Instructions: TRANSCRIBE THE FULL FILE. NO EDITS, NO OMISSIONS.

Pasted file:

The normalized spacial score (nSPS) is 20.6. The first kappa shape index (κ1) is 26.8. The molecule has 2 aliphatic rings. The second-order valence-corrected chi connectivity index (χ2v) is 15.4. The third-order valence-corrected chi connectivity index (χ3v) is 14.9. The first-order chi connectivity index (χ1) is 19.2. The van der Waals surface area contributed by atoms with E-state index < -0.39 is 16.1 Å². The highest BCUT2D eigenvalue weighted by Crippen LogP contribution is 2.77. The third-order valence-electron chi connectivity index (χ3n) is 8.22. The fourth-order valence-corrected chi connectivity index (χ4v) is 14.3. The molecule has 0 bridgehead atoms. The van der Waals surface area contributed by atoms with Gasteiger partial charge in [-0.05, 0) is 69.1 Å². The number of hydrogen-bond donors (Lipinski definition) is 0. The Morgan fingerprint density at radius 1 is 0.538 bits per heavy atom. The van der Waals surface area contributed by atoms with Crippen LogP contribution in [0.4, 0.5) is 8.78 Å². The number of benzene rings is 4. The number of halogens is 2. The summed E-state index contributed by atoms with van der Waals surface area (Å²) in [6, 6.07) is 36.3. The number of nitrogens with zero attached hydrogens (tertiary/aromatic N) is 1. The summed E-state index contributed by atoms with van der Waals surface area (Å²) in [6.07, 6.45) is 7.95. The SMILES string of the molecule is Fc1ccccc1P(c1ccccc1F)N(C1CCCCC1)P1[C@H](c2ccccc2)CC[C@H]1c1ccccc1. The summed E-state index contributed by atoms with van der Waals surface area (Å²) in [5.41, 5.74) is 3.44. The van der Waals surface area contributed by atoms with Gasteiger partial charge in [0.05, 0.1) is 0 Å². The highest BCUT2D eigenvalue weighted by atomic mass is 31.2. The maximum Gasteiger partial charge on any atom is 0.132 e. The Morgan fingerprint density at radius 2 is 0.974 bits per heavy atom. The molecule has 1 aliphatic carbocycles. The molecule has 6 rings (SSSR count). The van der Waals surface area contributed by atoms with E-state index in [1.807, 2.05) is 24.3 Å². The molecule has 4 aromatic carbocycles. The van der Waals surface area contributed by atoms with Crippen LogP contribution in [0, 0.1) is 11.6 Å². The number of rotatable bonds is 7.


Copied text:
The normalized spacial score (nSPS) is 20.6. The first kappa shape index (κ1) is 26.8. The molecule has 2 aliphatic rings. The second-order valence-corrected chi connectivity index (χ2v) is 15.4. The third-order valence-corrected chi connectivity index (χ3v) is 14.9. The first-order chi connectivity index (χ1) is 19.2. The van der Waals surface area contributed by atoms with E-state index < -0.39 is 16.1 Å². The highest BCUT2D eigenvalue weighted by Crippen LogP contribution is 2.77. The third-order valence-electron chi connectivity index (χ3n) is 8.22. The fourth-order valence-corrected chi connectivity index (χ4v) is 14.3. The molecule has 0 bridgehead atoms. The van der Waals surface area contributed by atoms with Gasteiger partial charge in [-0.05, 0) is 69.1 Å². The number of hydrogen-bond donors (Lipinski definition) is 0. The Morgan fingerprint density at radius 1 is 0.538 bits per heavy atom. The van der Waals surface area contributed by atoms with Crippen LogP contribution in [0.4, 0.5) is 8.78 Å². The number of benzene rings is 4. The number of halogens is 2. The summed E-state index contributed by atoms with van der Waals surface area (Å²) in [6, 6.07) is 36.3. The number of nitrogens with zero attached hydrogens (tertiary/aromatic N) is 1. The summed E-state index contributed by atoms with van der Waals surface area (Å²) in [6.07, 6.45) is 7.95. The SMILES string of the molecule is Fc1ccccc1P(c1ccccc1F)N(C1CCCCC1)P1[C@H](c2ccccc2)CC[C@H]1c1ccccc1. The summed E-state index contributed by atoms with van der Waals surface area (Å²) in [5.41, 5.74) is 3.44. The van der Waals surface area contributed by atoms with Gasteiger partial charge in [0.05, 0.1) is 0 Å². The highest BCUT2D eigenvalue weighted by atomic mass is 31.2. The maximum Gasteiger partial charge on any atom is 0.132 e. The Morgan fingerprint density at radius 2 is 0.974 bits per heavy atom. The molecule has 1 aliphatic carbocycles. The molecule has 6 rings (SSSR count). The van der Waals surface area contributed by atoms with E-state index in [1.807, 2.05) is 24.3 Å². The molecule has 4 aromatic carbocycles. The van der Waals surface area contributed by atoms with Crippen LogP contribution in [0, 0.1) is 11.6 Å². The number of rotatable bonds is 7.